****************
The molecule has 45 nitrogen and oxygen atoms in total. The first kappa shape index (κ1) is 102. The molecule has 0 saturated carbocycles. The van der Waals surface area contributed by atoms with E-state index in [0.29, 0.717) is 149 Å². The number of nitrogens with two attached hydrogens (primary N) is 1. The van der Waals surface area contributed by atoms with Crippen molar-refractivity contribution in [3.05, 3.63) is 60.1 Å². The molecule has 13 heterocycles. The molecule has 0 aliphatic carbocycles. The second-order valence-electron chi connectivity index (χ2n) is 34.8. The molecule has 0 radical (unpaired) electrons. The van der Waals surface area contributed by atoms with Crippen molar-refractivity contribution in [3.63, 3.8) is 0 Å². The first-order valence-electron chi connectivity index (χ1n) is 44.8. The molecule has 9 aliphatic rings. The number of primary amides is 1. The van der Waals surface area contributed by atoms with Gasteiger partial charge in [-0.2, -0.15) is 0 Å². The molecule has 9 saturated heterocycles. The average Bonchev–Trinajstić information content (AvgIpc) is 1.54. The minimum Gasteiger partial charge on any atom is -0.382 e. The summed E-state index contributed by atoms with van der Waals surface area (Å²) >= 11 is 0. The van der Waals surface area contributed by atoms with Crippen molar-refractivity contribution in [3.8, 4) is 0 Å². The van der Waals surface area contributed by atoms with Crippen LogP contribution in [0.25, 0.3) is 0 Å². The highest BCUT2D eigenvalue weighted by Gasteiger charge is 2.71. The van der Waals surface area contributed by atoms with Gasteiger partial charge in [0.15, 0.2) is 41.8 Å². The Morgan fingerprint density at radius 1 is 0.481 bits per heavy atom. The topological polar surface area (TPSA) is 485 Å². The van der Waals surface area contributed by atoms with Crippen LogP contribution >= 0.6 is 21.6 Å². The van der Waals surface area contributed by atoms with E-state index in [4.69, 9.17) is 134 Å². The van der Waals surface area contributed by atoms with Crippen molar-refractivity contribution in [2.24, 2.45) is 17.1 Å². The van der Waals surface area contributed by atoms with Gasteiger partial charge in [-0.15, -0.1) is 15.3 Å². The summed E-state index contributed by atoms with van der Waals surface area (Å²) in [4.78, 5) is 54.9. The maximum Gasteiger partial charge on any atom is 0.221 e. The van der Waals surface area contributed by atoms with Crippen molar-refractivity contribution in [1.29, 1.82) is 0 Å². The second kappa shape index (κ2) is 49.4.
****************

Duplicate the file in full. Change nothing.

The molecule has 45 nitrogen and oxygen atoms in total. The first kappa shape index (κ1) is 102. The molecule has 0 saturated carbocycles. The van der Waals surface area contributed by atoms with E-state index in [0.29, 0.717) is 149 Å². The number of nitrogens with two attached hydrogens (primary N) is 1. The van der Waals surface area contributed by atoms with Crippen molar-refractivity contribution in [3.05, 3.63) is 60.1 Å². The molecule has 13 heterocycles. The molecule has 0 aliphatic carbocycles. The second-order valence-electron chi connectivity index (χ2n) is 34.8. The molecule has 0 radical (unpaired) electrons. The van der Waals surface area contributed by atoms with Crippen molar-refractivity contribution in [3.63, 3.8) is 0 Å². The first-order valence-electron chi connectivity index (χ1n) is 44.8. The molecule has 9 aliphatic rings. The number of primary amides is 1. The van der Waals surface area contributed by atoms with Gasteiger partial charge in [-0.2, -0.15) is 0 Å². The molecule has 9 saturated heterocycles. The average Bonchev–Trinajstić information content (AvgIpc) is 1.54. The minimum Gasteiger partial charge on any atom is -0.382 e. The summed E-state index contributed by atoms with van der Waals surface area (Å²) >= 11 is 0. The van der Waals surface area contributed by atoms with Crippen molar-refractivity contribution in [3.8, 4) is 0 Å². The van der Waals surface area contributed by atoms with Crippen LogP contribution in [0.25, 0.3) is 0 Å². The highest BCUT2D eigenvalue weighted by Gasteiger charge is 2.71. The van der Waals surface area contributed by atoms with Gasteiger partial charge in [0.15, 0.2) is 41.8 Å². The Morgan fingerprint density at radius 1 is 0.481 bits per heavy atom. The topological polar surface area (TPSA) is 485 Å². The van der Waals surface area contributed by atoms with Crippen LogP contribution >= 0.6 is 21.6 Å². The van der Waals surface area contributed by atoms with E-state index in [4.69, 9.17) is 134 Å². The van der Waals surface area contributed by atoms with Crippen molar-refractivity contribution in [2.24, 2.45) is 17.1 Å². The van der Waals surface area contributed by atoms with Gasteiger partial charge in [-0.15, -0.1) is 15.3 Å². The summed E-state index contributed by atoms with van der Waals surface area (Å²) in [4.78, 5) is 54.9. The maximum Gasteiger partial charge on any atom is 0.221 e. The van der Waals surface area contributed by atoms with Crippen molar-refractivity contribution in [1.29, 1.82) is 0 Å². The second kappa shape index (κ2) is 49.4.